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Ang panggagahasa kay Fe (2009)


(as Alvin B. Yapan)


(as Alvin B. Yapan)
2 wins & 8 nominations. See more awards »


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Cast overview, first billed only:
... Fe
... Arturo
... Dante
... Kapre
Meeyo Candelaria ... Nestor
... Gie
Jerry Respeto ... Mang Robert
Morny de Guzman ... Mang Lito
Fonz Deza ... Priest (as Fonz Dessa)
Jessica Junio ... Albularyo (as Jessica Junio-Demegillo)
Paolo Sanz ... Boy
Ma. Solita Garcia ... Maring (as Solita Garcia)
Carol Abad ... Rattan Factory Worker
Sion Alfonso ... Rattan Factory Worker
Dennis Asuncion ... Rattan Factory Worker


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Release Date:

10 November 2009 (Philippines)  »

Also Known As:

The Rapture of Fe  »

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User Reviews

A Shocking Tale from Philippines
3 July 2012 | by See all my reviews

Ang Panggagahasa kay Fe (The Rapture of Fe) is a "poetic and allegorical narrative of a woman's will to survive in an oppressive environment. The woman here, the titular Fe (masterfully played by Irma Adlawan), is an overseas worker, repatriated by the bleak global economy, and is welcomed home by Dante (Noni Buencamino), her violent and barren husband, and Arturo (TJ Trinidad), her young lover who manages the basket factory that employs her and her husband. Amidst the abuses of her husband and the amorous declarations of her young lover, Fe would regularly receive a basket full of fruits from a mysterious suitor. Dante is unable to provide for her economically, while Arturo is unable to abandon both his paralytic father (Jerry Respeto) and the basket factory. Trapped in between two inutile men, Fe is reduced to desperation to the point of making a drastic decision to escape her asphyxiating predicament.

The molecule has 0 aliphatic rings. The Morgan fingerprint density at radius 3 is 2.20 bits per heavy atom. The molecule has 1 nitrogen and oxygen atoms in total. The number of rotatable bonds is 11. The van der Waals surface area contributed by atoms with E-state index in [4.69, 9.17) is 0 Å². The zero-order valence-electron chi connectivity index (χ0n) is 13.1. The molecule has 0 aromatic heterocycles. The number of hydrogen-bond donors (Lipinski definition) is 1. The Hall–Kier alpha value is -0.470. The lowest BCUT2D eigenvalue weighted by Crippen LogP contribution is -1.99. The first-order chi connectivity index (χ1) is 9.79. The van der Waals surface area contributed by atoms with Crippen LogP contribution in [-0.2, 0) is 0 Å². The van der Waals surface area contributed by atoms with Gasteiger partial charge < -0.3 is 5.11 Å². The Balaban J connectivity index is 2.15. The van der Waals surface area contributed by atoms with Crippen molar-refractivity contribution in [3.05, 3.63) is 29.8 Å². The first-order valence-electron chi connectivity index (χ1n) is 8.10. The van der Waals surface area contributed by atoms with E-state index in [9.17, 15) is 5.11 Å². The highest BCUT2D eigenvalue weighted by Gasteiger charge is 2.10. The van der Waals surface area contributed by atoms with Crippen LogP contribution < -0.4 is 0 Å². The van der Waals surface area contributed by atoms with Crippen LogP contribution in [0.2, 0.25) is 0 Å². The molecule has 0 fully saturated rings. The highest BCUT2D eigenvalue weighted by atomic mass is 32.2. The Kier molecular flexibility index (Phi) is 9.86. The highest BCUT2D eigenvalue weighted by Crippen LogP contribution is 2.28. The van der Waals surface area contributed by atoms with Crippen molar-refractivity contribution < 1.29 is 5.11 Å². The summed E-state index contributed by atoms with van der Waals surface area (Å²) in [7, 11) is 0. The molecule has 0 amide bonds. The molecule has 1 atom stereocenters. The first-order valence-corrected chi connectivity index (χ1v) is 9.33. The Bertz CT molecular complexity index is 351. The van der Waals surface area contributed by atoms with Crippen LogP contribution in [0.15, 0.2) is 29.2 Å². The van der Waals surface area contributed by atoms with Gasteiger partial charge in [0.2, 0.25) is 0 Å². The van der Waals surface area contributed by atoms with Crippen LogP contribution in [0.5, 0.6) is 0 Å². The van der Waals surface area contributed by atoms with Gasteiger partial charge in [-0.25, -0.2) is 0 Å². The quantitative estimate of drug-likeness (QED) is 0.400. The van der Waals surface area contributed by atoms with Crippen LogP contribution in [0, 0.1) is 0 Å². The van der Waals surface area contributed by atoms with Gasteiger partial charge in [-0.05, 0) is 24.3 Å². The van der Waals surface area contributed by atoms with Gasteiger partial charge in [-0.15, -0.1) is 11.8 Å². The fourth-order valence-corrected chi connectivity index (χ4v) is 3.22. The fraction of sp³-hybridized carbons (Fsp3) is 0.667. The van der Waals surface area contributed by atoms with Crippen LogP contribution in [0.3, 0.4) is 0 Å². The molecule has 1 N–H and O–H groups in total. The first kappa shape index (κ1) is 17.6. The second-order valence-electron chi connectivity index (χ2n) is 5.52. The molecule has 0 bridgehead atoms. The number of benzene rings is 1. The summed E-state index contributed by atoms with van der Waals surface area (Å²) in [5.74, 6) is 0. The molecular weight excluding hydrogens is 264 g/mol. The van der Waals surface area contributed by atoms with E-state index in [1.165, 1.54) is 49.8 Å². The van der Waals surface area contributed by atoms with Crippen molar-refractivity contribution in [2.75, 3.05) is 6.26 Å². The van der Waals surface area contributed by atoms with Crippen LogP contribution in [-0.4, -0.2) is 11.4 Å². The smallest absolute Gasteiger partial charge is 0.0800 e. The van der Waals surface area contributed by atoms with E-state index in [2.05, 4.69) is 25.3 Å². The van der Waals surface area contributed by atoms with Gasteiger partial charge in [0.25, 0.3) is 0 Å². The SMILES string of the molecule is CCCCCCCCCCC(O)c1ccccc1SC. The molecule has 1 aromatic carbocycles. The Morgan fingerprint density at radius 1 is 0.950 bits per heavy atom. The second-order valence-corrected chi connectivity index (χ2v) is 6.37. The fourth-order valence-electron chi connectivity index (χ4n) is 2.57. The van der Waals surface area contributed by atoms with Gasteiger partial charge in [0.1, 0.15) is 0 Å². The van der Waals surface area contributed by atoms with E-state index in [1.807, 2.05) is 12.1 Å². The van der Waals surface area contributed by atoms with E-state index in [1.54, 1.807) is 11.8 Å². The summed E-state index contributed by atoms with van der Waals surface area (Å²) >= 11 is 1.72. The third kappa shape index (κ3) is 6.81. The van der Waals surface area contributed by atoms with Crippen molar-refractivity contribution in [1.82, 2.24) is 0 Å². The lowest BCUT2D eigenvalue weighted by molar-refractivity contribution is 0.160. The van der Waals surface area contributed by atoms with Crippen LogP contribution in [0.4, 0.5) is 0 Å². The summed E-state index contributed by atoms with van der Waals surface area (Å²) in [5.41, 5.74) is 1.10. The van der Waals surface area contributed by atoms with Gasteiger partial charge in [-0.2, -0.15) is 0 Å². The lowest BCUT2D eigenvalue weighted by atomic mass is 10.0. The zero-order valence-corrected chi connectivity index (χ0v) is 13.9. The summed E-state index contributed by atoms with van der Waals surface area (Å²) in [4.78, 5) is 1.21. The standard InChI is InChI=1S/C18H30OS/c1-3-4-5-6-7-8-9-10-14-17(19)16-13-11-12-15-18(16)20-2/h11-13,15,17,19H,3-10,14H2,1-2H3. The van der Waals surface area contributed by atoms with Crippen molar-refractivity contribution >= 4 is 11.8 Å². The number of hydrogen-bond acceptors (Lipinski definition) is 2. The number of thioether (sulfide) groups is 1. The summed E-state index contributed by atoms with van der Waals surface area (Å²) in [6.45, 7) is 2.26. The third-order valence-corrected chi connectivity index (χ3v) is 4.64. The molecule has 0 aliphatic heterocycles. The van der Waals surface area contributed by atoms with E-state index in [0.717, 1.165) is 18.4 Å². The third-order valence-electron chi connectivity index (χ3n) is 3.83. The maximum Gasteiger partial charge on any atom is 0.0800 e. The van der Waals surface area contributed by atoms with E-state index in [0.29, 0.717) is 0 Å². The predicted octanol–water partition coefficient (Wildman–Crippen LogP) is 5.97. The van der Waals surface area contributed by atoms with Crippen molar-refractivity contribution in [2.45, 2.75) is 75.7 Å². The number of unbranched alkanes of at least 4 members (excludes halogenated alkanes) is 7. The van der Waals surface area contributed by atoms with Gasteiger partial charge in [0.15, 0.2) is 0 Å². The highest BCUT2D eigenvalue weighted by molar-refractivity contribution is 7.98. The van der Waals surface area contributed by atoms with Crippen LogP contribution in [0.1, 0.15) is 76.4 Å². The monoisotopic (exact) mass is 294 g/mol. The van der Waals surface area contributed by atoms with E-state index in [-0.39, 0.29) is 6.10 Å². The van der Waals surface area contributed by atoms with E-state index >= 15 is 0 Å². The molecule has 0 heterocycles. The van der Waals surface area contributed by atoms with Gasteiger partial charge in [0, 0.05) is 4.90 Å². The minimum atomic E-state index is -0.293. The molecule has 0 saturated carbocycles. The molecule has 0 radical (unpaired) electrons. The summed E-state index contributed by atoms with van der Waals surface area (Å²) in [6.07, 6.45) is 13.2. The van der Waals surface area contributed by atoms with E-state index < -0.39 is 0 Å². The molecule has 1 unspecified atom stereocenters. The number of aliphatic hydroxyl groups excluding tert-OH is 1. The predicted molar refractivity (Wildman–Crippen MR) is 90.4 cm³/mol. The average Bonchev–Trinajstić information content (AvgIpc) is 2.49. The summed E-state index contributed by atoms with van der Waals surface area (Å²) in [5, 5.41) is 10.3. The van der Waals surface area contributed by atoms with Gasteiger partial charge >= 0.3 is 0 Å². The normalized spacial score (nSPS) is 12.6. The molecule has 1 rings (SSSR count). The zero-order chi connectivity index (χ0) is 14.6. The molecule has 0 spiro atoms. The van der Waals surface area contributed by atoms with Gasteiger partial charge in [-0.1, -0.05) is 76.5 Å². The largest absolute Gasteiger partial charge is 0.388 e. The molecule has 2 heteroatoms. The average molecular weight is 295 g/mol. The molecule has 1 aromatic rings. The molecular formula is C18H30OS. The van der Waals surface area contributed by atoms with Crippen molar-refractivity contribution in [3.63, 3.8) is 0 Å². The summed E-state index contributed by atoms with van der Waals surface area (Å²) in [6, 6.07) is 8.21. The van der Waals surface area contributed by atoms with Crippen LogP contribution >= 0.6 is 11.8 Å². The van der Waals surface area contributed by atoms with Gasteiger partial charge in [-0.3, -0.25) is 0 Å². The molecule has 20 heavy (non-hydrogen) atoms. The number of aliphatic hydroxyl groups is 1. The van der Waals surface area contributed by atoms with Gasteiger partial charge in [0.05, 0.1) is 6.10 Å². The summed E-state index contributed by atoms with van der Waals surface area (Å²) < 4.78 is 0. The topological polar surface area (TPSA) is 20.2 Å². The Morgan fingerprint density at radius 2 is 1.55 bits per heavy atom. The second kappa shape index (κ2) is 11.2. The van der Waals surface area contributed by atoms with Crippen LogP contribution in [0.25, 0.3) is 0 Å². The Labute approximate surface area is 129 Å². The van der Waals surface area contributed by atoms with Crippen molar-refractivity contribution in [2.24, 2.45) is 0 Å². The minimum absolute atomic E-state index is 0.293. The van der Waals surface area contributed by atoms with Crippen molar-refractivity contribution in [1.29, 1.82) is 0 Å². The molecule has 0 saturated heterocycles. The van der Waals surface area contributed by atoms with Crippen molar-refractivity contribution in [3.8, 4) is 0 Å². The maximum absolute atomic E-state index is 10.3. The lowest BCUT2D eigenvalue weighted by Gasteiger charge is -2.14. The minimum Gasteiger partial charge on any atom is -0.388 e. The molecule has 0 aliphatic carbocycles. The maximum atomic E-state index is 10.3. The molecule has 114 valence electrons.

The simplicity of its narrative is seductive. The sharp observations that its narrative bears are instructive. Yapan explains the allegory with the efficiency of a literature professor, which he really is. His characters symbolize the different players that struggle within the patriarchal Filipino society, beholden to foreign forces because its agricultural sector (symbolized by Dante, whose farmland is mortgaged to Arturo and is left untiled) can no longer provide and its industry (symbolized by Arturo whose factory, while earning, is not profitable) has never matured to be self-sufficient. Within the context of Yapan's allegory, Ang Panggagahasa kay Fe blossoms into an academic but pertinent commentary on the state of the nation given its unique history and culture, as presented in the form of a literary tale where hints of the supernatural are weaved into overly familiar experiences of domestic violence and infidelity.

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